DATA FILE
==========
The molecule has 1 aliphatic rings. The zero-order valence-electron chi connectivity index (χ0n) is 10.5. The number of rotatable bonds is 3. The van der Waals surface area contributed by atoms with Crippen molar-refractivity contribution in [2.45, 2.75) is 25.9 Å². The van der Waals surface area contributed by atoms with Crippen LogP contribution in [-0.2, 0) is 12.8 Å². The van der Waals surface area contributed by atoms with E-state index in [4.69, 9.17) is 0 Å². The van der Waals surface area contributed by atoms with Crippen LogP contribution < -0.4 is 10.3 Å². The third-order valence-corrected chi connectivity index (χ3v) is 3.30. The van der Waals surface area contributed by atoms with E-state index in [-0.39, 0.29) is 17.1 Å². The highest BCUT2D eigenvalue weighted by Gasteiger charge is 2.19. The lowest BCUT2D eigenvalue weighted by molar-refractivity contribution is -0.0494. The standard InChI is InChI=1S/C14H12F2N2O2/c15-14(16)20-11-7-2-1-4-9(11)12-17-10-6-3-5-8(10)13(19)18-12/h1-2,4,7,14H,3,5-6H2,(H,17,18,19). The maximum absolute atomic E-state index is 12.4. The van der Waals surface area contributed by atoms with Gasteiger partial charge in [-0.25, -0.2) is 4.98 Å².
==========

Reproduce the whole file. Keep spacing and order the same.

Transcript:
The molecule has 1 aliphatic rings. The zero-order valence-electron chi connectivity index (χ0n) is 10.5. The number of rotatable bonds is 3. The van der Waals surface area contributed by atoms with Crippen molar-refractivity contribution in [2.45, 2.75) is 25.9 Å². The van der Waals surface area contributed by atoms with Crippen LogP contribution in [-0.2, 0) is 12.8 Å². The van der Waals surface area contributed by atoms with E-state index in [4.69, 9.17) is 0 Å². The van der Waals surface area contributed by atoms with Crippen LogP contribution < -0.4 is 10.3 Å². The third-order valence-corrected chi connectivity index (χ3v) is 3.30. The van der Waals surface area contributed by atoms with E-state index in [-0.39, 0.29) is 17.1 Å². The highest BCUT2D eigenvalue weighted by Gasteiger charge is 2.19. The lowest BCUT2D eigenvalue weighted by molar-refractivity contribution is -0.0494. The standard InChI is InChI=1S/C14H12F2N2O2/c15-14(16)20-11-7-2-1-4-9(11)12-17-10-6-3-5-8(10)13(19)18-12/h1-2,4,7,14H,3,5-6H2,(H,17,18,19). The maximum absolute atomic E-state index is 12.4. The van der Waals surface area contributed by atoms with Gasteiger partial charge in [-0.25, -0.2) is 4.98 Å².